ST JOHNSTONE won the first major trophy of their 130-year history with a deserved victory over Dundee United in their maiden Scottish Cup final appearance.
Steven Anderson headed home on the stroke of half-time after United keeper Radoslaw Cierzniak misjudged the flight of David Wotherspoon’s corner.
Stevie May had a goal disallowed for handball and Wotherspoon was denied by Cierzniak for Saints while United’s Ryan Dow and Nadir Ciftci hit the woodwork.
But Steven MacLean bundled home a second six minutes from time as the Saints beat their Tayside rivals at Celtic Park.
The Perthshire side will now enter the second qualifying round of next season’s Europa League, which starts in mid-July.
Boss Jackie McNamara, three times a Scottish Cup winner during 10 years as a Celtic defender, will be disappointed his side failed to perform at their best and rue several key moments where luck deserted them.
But the Saints couldn’t be begrudged of the win which adds to the success of earning a Europa League qualifying win over Rosenborg, reaching the Scottish League Cup semi-finals and finishing sixth in the Scottish Premiership in a memorable first campaign under Tommy Wright.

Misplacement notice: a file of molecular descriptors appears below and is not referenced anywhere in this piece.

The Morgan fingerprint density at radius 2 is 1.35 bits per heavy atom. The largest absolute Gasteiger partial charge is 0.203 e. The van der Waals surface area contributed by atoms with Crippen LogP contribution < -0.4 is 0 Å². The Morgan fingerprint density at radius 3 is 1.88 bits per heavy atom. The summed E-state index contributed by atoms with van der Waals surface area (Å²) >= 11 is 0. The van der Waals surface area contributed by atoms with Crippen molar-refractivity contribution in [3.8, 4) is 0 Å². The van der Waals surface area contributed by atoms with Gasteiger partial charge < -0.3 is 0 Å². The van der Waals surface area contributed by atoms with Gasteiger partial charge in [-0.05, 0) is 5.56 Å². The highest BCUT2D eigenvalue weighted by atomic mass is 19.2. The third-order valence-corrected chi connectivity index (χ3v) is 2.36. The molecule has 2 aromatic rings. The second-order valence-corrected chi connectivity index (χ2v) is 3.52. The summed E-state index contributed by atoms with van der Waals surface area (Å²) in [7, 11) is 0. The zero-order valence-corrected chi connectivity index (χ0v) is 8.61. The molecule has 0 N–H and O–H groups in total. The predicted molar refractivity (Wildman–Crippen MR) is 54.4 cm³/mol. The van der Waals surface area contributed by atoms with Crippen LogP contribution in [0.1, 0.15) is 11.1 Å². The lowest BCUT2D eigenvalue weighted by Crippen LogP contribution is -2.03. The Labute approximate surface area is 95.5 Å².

The 50-year-old, who was promoted from assistant to manager when Steve Lomas left for Millwall at the end of last season, banged the drum ahead of kick-off by insisting his St Johnstone side are the more experienced team and said he could “predict” how United would line up.
? DID YOU KNOW ?
St Johnstone have become only the second of the last eight sides to reach their first Scottish Cup final to avoid defeat (Dunfermline in 1960/61 were the only other exception).
The Saints have become the 24th different team to win the world’s oldest national trophy – the Scottish Cup.
The team who have scored first have gone on to win the last ten Scottish Cup finals.
Saints defender Tim Clancy picked up a serious Achilles injury in training on Thursday and requires an operation, forcing Frazer Wright to play at right-back.
Wright, who named the starting line-up on Friday and substitutes bench on Saturday morning, was without long-term injury victims Tam Scobbie and Murray Davidson.
Opposite number McNamara was without on-loan Newcastle defender Curtis Good, who has been out since hurting his hip on international duty with Australia in March.